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Picking Scabs & Popping Blisters

Picking Scabs & Popping Blisters

I remember my mother telling me when I was a little girl that I shouldn’t pick my scabs because it would cause scarring. Now it is believed that the scabs themselves actually cause more scarring and the recommended treatment of skin wounds has moved away from dry healing towards moist healing.

What is dry healing?

This is when a wound is left open to dry out or it’s simply covered with a dressing. This method allows a hard scab to form over the wound on the outside. It was thought that the scab protected the damaged skin underneath and would eventually fall off once the skin defect had healed. The scab was also meant to protect the wound from infection.

What is moist healing?

This is when an ointment is applied to a wound and it is covered with a dressing. It has been proven that epithelialisation (formation of new skin) happens much faster in a moist environment when compared to dry one. Leaving a wound to dry out allows the new skin cells that are trying to grow and cover the skin defect to dry out and die resulting in more inflammation. This causes further pain, slows down the healing process and leads to more scarring. Previous beliefs that a moist dressing resulted in infection have not been proven.

When should you apply a moist dressing?

You should provide a moist, but not too wet, environment for cuts, scrapes and burns. Small cuts and scrapes that have already scabbed can be left open.

What is a blister?

A blister is a pocket of fluid collection within the superficial layers of the skin. They can develop when the skin is damaged by friction, extreme temperature (hot and cold) or certain chemicals that come in contact with the skin. The fluid acts as a barrier protecting the injured tissue underneath so it can heal.

How to treat a blister

Do not pop a blister! The blister protects the underlying skin from infection. The fluid within the blister also contains proteins that help promote healing. As the skin underneath heals the fluid in the blister disappears and the skin peels off. It is best to keep the blister covered with a dry dressing to avoid it getting scraped or torn open. If the blister does burst open, clean the wound gently without pulling off any skin, and apply a moist dressing.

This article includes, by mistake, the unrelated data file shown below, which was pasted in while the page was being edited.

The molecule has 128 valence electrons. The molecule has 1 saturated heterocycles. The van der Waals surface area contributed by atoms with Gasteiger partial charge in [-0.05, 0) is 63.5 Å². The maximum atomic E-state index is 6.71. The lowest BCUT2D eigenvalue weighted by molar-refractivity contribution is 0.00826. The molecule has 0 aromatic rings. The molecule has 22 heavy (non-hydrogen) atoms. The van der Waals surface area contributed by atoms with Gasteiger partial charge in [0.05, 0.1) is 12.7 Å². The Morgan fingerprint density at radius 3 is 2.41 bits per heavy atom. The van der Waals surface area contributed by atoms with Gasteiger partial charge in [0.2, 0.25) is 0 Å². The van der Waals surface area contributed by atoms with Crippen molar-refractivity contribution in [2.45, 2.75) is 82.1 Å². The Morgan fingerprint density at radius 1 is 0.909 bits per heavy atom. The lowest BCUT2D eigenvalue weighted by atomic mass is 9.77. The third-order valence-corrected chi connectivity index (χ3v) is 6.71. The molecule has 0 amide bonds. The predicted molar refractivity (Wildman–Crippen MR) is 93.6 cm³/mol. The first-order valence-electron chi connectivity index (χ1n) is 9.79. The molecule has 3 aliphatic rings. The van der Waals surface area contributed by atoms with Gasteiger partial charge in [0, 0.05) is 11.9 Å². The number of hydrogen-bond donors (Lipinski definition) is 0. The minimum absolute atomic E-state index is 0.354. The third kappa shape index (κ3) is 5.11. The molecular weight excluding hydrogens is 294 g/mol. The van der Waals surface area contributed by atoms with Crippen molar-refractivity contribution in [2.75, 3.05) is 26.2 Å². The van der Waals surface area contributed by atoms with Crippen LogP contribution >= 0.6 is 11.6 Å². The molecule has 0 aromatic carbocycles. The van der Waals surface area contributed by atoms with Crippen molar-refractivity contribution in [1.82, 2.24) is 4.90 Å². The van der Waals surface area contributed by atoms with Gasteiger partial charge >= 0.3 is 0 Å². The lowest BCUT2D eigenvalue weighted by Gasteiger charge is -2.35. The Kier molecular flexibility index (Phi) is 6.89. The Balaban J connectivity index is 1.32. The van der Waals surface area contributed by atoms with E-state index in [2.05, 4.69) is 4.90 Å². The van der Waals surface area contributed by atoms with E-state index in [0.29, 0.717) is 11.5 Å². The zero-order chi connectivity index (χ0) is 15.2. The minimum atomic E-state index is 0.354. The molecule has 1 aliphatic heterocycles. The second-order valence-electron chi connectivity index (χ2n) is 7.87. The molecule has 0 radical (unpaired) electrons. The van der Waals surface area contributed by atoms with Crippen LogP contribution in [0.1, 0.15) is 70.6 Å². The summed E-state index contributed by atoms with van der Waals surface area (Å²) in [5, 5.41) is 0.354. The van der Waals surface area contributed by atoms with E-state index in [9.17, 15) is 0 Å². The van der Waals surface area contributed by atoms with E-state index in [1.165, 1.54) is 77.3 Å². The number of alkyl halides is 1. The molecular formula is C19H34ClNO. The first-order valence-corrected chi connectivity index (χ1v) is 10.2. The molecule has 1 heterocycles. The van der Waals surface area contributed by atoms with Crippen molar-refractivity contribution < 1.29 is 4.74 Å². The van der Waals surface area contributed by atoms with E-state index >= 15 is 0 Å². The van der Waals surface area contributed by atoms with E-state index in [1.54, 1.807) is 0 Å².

How to clean a wound and apply a moist dressing

  1. Clean your hands thoroughly with soap and water or a hand disinfectant.
  2. Put on disposable gloves if available.
  3. If the wound is bleeding, stop bleeding by applying pressure with a clean gauze, bandage or cloth.
  4. Rinse the wound under running water for 10 minutes. Use a gauze pad or cloth soaked in water to gently wipe the wound and surrounding skin of any dirt and debris.
  5. Gently pat wound dry using a clean gauze or cloth. Do not use cotton wool as the fluff may stick to the wound.
  6. Apply a topical ointment such as petroleum jelly or equivalent. A thin layer of an antiseptic cream such as Cetrimide can also be used if the wound is at risk of infection.
  7. Cover the wound with a sterile dressing such as a non-adherent pad and bandage or a plaster.
  8. Clean the wound daily with running water and reapply a new moist dressing until the wound has healed.

Moist Healing plasters

Many brands have developed plasters that are designed to keep wounds moist without having to apply a topical ointment. These dressings provide a moist environment by absorbing and retaining fluid from the actual wound. Some of these plasters do not need to be changed daily. Make sure to read the directions on the box before applying your plaster.

As our little ones explore this world there is no doubt you will have to deal with many cuts and scrapes and even though wound healing is individualised most minor wounds will heal well with no complications if looked after from the very beginning.

RESOURCES

Elastoplast, (2018). 4 Reasons for Moist Wound Healing. [online] Available at: https://www.elastoplast.com.au/first-aid/wound-care/moist-wound-healing [Accessed 21 August 2018].

Field, C.K. & Kerstein, M.D. (1994). Overview of wound healing in a moist environment. The American Journal of Surgery, [online] 167 (1), pp. S2-S6. Available at: https://doi.org/10.1016/0002-9610(94)90002-7 [Accessed 21 August 2018].

Junker, J.P.E., Kamel, R.A., Caterson, E.J. & Eriksson, E. (2013). Clinical Impact Upon Wound Healing and Inflammation in Moist, Wet, and Dry Environments. Adv Wound Care, [online] 2 (7), pp. 348-356. Available at: https://www.ncbi.nlm.nih.gov/pmc/articles/PMC3842869/ [Accessed 22 August 2018].

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